What is nasal cavity and paranasal sinus cancer?

Nasal cavity and paranasal sinus cancer starts in the cells in the nose or a sinus around the nose. A cancerous (malignant) tumour is a group of cancer cells that can grow into nearby tissue and destroy it. The tumour can also spread (metastasize) to other parts of the body.

The nasal cavity and paranasal sinuses are part of the respiratory system. The nasal cavity is made up of the nostrils and the hollow passageway just behind the nose. The nasal cavity filters, warms and moistens the air you breathe and gives you a sense of smell. The paranasal sinuses are hollow chambers around the nose, filled with air. These sinuses give your voice its unique sound and protect the brain from injury.

Cells in the nasal cavity and paranasal sinuses sometimes change and no longer grow or behave normally. These changes may lead to non-cancerous (benign) tumours such as nasal polyps or inverting papilloma.

Find out more about non-cancerous tumours of the nasal cavity and paranasal sinuses.

But in some cases, changes to nasal cavity or paranasal cavity cells can cause cancer. Most often, nasal cavity or paranasal sinus cancer starts in flat, thin cells called squamous cells. These cells line the inside of the nasal cavity and paranasal sinuses. This type of cancer is called squamous cell carcinoma (SCC) of the nasal cavity and paranasal sinuses. Sometimes cancer can start in the gland cells of the nose or sinuses. This type of cancer is called adenocarcinoma of the nasal cavity or paranasal sinus.

Rare types of nasal cavity and paranasal sinus cancer can also develop. These include esthesioneuroblastoma and sinonasal undifferentiated carcinoma (SNUC).

Find out more about treatments for nasal cavity and paranasal sinus cancer.

Expert review and references

  • American Cancer Society. Nasal and Paranasal Sinus Cancers. Atlanta, GA: 2014: http://www.cancer.org/acs/groups/cid/documents/webcontent/003123-pdf.pdf.
  • Kupferman ME, Sturgis ME, Schwartz DL, Garden A, Kies MS . Neoplasms of the head and neck. Hong WK, et al (eds.). Holland Frei Cancer Medicine. 8th ed. People's Medical Publishing House; 2010: 77: 959-998.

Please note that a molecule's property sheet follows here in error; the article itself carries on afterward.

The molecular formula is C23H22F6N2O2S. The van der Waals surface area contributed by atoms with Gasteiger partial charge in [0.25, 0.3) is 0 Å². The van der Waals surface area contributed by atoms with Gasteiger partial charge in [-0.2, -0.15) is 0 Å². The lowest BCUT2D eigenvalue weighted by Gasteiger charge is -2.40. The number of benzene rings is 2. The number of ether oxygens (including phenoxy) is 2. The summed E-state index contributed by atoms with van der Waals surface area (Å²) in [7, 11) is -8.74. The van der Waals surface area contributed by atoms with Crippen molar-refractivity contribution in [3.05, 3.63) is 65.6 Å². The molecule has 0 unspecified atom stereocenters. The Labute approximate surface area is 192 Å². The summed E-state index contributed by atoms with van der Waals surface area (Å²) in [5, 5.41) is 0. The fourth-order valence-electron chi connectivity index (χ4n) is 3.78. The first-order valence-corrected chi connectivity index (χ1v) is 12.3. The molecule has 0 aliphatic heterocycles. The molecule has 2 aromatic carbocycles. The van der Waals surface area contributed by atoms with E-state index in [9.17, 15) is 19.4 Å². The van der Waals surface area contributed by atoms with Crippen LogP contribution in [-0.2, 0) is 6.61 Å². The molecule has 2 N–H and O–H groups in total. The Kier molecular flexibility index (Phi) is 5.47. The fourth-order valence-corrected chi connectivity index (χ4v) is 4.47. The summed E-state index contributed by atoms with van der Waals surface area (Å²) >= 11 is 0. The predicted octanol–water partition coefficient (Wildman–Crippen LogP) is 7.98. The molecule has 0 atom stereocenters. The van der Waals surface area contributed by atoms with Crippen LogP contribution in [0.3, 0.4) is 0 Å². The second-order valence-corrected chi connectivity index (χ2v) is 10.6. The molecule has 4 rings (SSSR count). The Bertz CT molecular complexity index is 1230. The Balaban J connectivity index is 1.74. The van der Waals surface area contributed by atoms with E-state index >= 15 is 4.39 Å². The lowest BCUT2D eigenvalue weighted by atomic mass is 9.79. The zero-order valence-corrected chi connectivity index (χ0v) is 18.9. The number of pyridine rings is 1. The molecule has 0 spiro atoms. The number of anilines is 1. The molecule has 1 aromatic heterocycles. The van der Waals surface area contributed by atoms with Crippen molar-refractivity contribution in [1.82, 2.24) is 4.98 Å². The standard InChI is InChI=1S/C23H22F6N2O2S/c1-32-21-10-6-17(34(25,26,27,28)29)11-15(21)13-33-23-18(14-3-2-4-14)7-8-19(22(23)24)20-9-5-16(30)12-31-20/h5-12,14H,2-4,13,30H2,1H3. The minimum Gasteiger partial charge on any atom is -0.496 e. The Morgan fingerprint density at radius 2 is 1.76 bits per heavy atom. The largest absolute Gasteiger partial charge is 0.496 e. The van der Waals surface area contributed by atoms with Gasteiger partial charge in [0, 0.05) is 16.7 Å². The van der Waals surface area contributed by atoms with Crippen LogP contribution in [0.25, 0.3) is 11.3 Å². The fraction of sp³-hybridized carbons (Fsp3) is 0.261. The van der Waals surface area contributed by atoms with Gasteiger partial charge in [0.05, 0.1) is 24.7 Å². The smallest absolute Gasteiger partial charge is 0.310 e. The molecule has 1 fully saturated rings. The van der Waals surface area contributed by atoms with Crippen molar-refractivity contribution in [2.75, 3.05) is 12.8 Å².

• Martini FH, Timmons MJ, Tallitsch RB. Human Anatomy. 7th ed. San Francisco: Pearson Benjamin Cummings; 2012.
  • Mendenhall WM, Werning JW, Pfister DG . Cancer of the head and neck. DeVita VT Jr, Lawrence TS, & Rosenberg SA. Cancer: Principles and Practice of Oncology. 10th ed. Philadelphia: Wolters Kluwer Health/Lippincott Williams & Wilkins; 2015: 38: 422-473.
  • National Cancer Institute. Paranasal Sinus and Nasal Cavity CancerTreatment (PDQ®) Health Professional Version. Bethesda, MD: National Cancer Institute; 2014: http://www.cancer.gov/cancertopics/pdq/treatment/paranasalsinus/HealthProfessional/page2/AllPages/Print.
  • Runbin P, Hansen JT. TNM Staging Atlas with Oncoanatomy. 2nd ed. Philadelphia, PA: Lippincott Williams & Wilkins; 2012: http://www.lwwoncology.com.
  • Tabaee A, Persky MS . Cancer of the nasal vestibule, nasal cavity, paranasal sinuses, anterior skull base, and orbit: Surgical management. Harrison LB, Sessions RB, & Kies MS. Head and Neck Cancer: A Multidisciplinary Approach. 4th ed. Philadelphia: Wolters Kluwer/Lippincott Williams & Wilkins; 2014: 20:525-559.

The nasal cavity and paranasal sinuses

The nasal cavity and the paranasal sinuses are part of the respiratory system. Learn about the anatomy and physiology of these structures.

Cancerous tumours of the nasal cavity and paranasal sinuses

Squamous cell carcinoma is the most common nasal cavity and paranasal sinus cancer. Learn about cancerous tumours of the nasal cavity and paranasal sinuses.

Non-cancerous tumours of the nasal cavity and paranasal sinuses

Nasal polyps are non-cancerous tumours of the nasal cavity and paranasal sinuses. Learn about non-cancerous nasal cavity and paranasal sinus tumours.